The game plays just as you'd expect a Guitar Hero game to play. The game is set up, however, just like Guitar Hero World Tour, from the Rock Star/instrument creator down to the neck slider notes. Also, whenever you play a Metallica song, you actually get a chance to play as Kirk Hammett, Robert Trujillo, Lars Ulrich, or James Hetfield, depending on what position you are playing in the band. I am impressed by the number of guitars that are in the game, which as many of you know are actually axes used by Kirk Hammett and James Hetfield. There are also drums used by Lars Ulrich, and Basses used by Robert Trujillo. The gameplay has a completely different energy simply because it is music by Metallica, as well as other bands such as Motorhead, Mastodon, Lynyrd Skynyrd, Mercyful Fate, etc. 5/5

The Wii surprisingly can present Guitar Hero Metallica very well, considering it is not as graphically powerful as the Xbox 360 or Playstation 3. The characters look decent enough, except for certain features, such as wrinkles, are not as detailed. Also, I've noticed that whenever you play a Metallica song, the hair on Robert Trujillo and Kirk Hammett do not move when they move. The same is true for all long haired characters in the game. This goes for such as Axel Steel, Clive Winston, and Marcus Fretshredder. Other than that, the graphics are decent enough to be thoroughly enjoyed.4/5

This department is where Guitar Hero and Rock Band games shine the brightest. I have played both the 360 and Wii versions of this game, and I have heard no audio differences between the two. The large list of Metallica songs, as well as the other artists' songs, sound very high quality,and as i said earlier, I have heard no audio differences between the different versions.5/5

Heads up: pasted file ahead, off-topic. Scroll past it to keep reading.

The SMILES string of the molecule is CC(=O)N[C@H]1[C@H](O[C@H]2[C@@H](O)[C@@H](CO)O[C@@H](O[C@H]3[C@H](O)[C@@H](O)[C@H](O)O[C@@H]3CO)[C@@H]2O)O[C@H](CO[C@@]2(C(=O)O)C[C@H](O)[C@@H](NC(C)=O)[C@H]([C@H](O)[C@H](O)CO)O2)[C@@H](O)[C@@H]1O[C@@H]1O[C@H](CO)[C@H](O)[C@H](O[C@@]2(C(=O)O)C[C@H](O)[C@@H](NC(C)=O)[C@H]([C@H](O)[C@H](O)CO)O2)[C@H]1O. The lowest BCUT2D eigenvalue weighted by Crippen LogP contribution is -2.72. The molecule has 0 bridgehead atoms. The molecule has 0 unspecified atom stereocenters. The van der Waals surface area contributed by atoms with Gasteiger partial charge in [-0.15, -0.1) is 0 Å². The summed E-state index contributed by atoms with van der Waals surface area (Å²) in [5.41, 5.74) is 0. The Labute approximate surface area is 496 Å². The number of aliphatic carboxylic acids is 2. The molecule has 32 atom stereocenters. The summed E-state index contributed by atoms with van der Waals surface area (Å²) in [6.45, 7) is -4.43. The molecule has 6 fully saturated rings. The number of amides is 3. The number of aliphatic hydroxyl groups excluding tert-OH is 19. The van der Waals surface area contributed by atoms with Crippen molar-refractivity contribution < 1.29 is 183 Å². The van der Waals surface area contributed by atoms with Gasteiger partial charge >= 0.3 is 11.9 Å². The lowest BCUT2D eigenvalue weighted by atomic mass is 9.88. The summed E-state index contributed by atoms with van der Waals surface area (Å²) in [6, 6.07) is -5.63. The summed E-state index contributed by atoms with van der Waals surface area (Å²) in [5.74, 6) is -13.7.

Even for a system as low-powered as the Nintendo Wii, Guitar Hero Metallica is presented very well. I am impressed by the graphics, despite the fact that they are not as smooth as the PS3 or 360.

Final Score:19/20=95%

Posted on Mar 21st 2009 at 08:01:42 AM by (NESman93)
Posted under Gradius, NES, Sega, Nintendo, Saturn, SNES, Sony, Playstation, Playstation 2, Arcade, Life Force, Salamander

 In the world of SHMUPS, some series' stand out from the rest. To me, that series is the Gradius series. In this overview, i will run through, briefly, the Gradius series. I will do the handheld versions at a later time.

Gradius (1985) - Arcade, NES, Famicom, PC Engine, Saturn, PC, C64, Wii VC, PS2, ZX Spectrum, PSX, PSP, DS

This is the original Gradius arcade game, released in 1985 by Konami. In Europe, however, the game was released under the name Nemesis. Like with most games of this genre, there is one objective: shoot everything that moves. In the game, you control the spaceship called the Vic Viper through different environments. When you start the game, the Vic Viper is pretty slow and has a weak gun. When you shoot enemies, some will drop powerups. You can pick these up, and then activate them to power up your ship. These powerups are spare guns, missiles, lasers, shield, speed ups, and upward shots. The only ports that I have seen are the Saturn, NES, and PSP versions. The NES got an actual arcade port in 1986. Just like most Konami games in the early days, the Konami Code is in the game. However, it does not give you 30 lives. Enter the code while the game is paused, and your ship will be instantly equipped with most of the weapons. The Saturn and PSP, however, have compilations that the games appear on. The Saturn has Gradius collection that has Gradius I & Gradius II on one disk. However, there have been reports of slowdown in game. Also, the Gradius Deluxe Pack was not released in North America or Europe. The PSP has Gradius Collection that has Gradius I, II, III, IV, and Gradius Gaiden.